I strongly think that you would not benefit from the construction of the Three Gorges Dam. I think this for three reasons. If the dam breaks, your people will be in unimaginable danger, you will suffer food shortages, and historical sites will be lost. The reasons not to build the dam far outweigh the reasons to build it. I hope you will listen to what I have to say.
One reason why the dam shouldn’t be built is that if it breaks, the effects will be devastating. People for miles will be killed. Houses and buildings will be torn apart. Entire towns will be destroyed. Anything beyond the dam will receive the full impact of the dam break. Journalist Dai Qing calls the dam “the most environmentally and socially destructive project in the world.” So what if it has the power of 15 nuclear plants. If the dam breaks there won’t be anyone around to use the power. Also, the dam could be the site of a potential terrorist attack. It would be so easy to kill all of those people. The natural reaction to this threat would be to make the dam bigger and better, but you can’t do that.
It would hold even more power behind it and if terrorist do manage to knock the dam down, it would kill more people, destroy more towns and add to the cost of repairs and the cost of building the dam in the first place. Also, the debris of the dam would be bigger and more dangerous, and many other problems will come up if you build this dam. “The project’s conception was monumental,” says Dr. John Byrne. “This was seen in the early years [of the project] as a way to show the advanced nature of Chinese society under socialism, to solve a problem that has existed in China for thousands of years… But when you’re doing something on this scale, you should really make solving the problems your first priority. Unfortunately, China has decided to launch the project — then solve the problems along the way.”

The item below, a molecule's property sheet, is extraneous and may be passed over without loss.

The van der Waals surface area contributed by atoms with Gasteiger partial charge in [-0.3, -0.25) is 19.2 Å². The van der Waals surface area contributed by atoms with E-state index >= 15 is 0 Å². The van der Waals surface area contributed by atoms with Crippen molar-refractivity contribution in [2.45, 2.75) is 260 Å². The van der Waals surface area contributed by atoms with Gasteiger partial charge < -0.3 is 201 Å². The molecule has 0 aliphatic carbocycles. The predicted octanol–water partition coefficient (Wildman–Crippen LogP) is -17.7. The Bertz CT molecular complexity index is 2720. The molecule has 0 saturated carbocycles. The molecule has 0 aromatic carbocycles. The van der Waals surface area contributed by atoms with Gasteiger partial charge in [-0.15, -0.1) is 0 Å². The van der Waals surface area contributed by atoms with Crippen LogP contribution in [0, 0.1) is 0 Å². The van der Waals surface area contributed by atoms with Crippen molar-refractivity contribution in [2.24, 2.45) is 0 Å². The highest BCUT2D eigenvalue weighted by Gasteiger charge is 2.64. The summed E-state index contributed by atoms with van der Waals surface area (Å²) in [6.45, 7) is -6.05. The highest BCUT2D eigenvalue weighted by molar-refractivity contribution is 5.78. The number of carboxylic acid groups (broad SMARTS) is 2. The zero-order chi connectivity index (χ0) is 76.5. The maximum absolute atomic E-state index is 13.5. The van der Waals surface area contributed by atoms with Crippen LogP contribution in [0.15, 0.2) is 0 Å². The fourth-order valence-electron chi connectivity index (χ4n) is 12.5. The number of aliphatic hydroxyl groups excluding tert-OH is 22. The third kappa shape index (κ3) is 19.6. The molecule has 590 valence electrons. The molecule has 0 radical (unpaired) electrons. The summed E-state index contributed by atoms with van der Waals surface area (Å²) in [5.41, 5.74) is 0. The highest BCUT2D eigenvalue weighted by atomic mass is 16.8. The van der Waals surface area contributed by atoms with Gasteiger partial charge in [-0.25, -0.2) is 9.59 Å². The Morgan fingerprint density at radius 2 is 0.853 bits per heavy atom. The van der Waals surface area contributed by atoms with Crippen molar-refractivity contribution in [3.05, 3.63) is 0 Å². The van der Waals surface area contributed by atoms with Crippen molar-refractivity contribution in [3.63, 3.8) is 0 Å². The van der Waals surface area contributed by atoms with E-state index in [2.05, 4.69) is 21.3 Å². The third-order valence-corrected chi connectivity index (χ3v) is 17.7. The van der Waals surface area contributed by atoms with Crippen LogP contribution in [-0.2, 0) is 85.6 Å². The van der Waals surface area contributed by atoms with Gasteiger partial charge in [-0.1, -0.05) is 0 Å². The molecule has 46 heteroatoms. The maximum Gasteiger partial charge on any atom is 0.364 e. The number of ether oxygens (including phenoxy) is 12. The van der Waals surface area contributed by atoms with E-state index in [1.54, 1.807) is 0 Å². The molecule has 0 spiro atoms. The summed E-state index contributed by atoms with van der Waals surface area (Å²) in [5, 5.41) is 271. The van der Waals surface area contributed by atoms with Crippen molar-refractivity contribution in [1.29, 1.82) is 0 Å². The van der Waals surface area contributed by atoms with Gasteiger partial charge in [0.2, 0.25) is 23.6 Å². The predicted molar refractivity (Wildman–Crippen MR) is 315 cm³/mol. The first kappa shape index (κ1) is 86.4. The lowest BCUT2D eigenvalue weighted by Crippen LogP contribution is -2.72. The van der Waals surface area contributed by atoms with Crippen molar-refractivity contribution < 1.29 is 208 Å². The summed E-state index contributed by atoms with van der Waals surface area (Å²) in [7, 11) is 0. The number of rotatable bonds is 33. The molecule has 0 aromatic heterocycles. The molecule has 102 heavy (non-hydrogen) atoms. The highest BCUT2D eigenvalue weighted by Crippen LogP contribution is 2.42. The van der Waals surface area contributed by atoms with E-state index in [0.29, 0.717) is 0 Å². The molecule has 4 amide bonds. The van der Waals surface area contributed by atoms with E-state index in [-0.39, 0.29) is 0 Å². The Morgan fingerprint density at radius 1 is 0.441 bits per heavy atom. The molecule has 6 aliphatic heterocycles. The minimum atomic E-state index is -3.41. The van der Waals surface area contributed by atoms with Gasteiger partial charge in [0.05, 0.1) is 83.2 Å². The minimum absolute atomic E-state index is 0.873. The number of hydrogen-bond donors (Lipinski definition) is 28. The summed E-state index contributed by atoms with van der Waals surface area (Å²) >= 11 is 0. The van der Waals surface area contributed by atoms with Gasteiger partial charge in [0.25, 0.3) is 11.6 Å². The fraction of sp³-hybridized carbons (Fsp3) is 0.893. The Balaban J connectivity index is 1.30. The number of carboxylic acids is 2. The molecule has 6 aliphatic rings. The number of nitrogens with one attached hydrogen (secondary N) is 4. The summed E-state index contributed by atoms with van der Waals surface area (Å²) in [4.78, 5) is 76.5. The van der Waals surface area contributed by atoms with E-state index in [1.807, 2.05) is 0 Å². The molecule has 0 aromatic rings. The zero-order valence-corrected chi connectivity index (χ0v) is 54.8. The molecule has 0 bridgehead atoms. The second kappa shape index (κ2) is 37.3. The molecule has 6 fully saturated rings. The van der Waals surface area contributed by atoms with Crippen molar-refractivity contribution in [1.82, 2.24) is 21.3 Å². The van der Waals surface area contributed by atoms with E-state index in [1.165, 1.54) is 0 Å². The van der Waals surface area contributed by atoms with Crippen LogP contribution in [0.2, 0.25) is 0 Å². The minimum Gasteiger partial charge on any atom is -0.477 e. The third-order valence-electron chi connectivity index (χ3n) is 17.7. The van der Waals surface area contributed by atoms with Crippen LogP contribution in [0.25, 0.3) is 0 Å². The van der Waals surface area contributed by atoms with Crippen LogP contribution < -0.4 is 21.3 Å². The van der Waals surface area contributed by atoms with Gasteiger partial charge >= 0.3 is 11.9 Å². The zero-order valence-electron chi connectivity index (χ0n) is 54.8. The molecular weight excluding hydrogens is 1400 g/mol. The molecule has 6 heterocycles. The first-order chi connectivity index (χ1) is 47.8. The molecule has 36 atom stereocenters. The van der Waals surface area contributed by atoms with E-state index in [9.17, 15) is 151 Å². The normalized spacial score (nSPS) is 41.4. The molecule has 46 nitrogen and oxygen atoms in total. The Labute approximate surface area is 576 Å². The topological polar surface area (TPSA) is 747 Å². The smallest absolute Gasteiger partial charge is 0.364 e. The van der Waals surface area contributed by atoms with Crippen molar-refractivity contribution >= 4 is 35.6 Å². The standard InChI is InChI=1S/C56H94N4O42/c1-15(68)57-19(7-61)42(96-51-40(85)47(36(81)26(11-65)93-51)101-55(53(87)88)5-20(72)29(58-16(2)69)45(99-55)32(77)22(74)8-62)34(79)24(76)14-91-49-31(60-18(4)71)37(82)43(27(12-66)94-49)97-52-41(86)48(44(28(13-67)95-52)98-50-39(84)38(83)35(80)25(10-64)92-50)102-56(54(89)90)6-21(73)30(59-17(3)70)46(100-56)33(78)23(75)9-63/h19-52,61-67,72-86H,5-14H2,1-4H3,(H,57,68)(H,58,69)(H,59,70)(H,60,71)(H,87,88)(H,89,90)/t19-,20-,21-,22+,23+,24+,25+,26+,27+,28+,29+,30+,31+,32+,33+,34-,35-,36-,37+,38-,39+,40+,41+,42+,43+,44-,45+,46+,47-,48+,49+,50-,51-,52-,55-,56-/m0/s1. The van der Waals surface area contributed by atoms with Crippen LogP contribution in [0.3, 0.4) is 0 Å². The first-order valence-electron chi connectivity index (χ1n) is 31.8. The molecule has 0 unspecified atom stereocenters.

Another reason why the Three Gorges Dam shouldn’t be built, if the first reason wasn’t enough, is that your people will suffer food shortages. That is because the farmers that produce your crops will have to be relocated and moved too less fertile soil up in the mountains because their farmland will be submerged. The farmers will grow less and worse food and so the people in that area will not get the nourishment they need. The farmers will not be able to sell as much food because they need some for themselves and most of the food will be bad anyway. “One of the tragedies of this [project], if just from a regional standpoint, is that the land that is going to be flooded is some of the most fertile in China,” says Byrne. “The land to where the population is to be relocated is much less fertile.” You will send them into poverty.
And it is not just the farmers who have to move. 1.5 million people will have to move from homes that their family has been living in for generations. Imagine how much it will cost to move that many people. Now add that to the $30 billion or more to build the actual dam. The backflow of the water will also create more pollution. “By severing the mighty river and slowing the flow of its water, the dam will cause pollution from industrial and residential sources to concentrate in the river, rather than be flushed out at sea,” says Chinese Journalist Jin Hui. “The result will be a poisoned river. Now do you see why I feel as strongly as I do?
My third and final reason not to build the dam is that many historical sites that have recently been discovered will be lost. The backflow of the water after the dam is built will ruin ancient burial grounds before archeologists have studied them and learned all they could. Good archeological studies sometimes take up to 10 years. Think of all the history that will be gone forever. Evidence of the Baa culture, who lived long ago, will be lost forever. A former curator at Beijing’s Museum of Chinese History describes the Three Gorges as “the last and best place to study Ba culture.”
If you don’t build the dam and instead use the money to fund research of the Baa, you might learn many things that Chinese culture would not have found out for many years. Or you could use all that money for something else that will help the country without the negative effects that come with the Three Gorges Dam. “Fuling, the elite Ba cemetery and other sites in eastern Sichuan and western Hubei, associated with the early settlement of these peoples, although largely now lost will be fondly remembered and treasured,” Elizabeth Childs-Johnson said to the The Art Newspaper.
The Chinese people need to make a stand. The Three Gorges Dam should not be built and they need to put their foot down. They need to do something before it is too late and the dam is built. They have to tell the government they don’t want to be in danger of a dam break, they don’t want food shortages, and they don’t want to build it and it will always be that way. If they say something they might be able to prevent this horrible thing from happening.
Courtney from Study Moose
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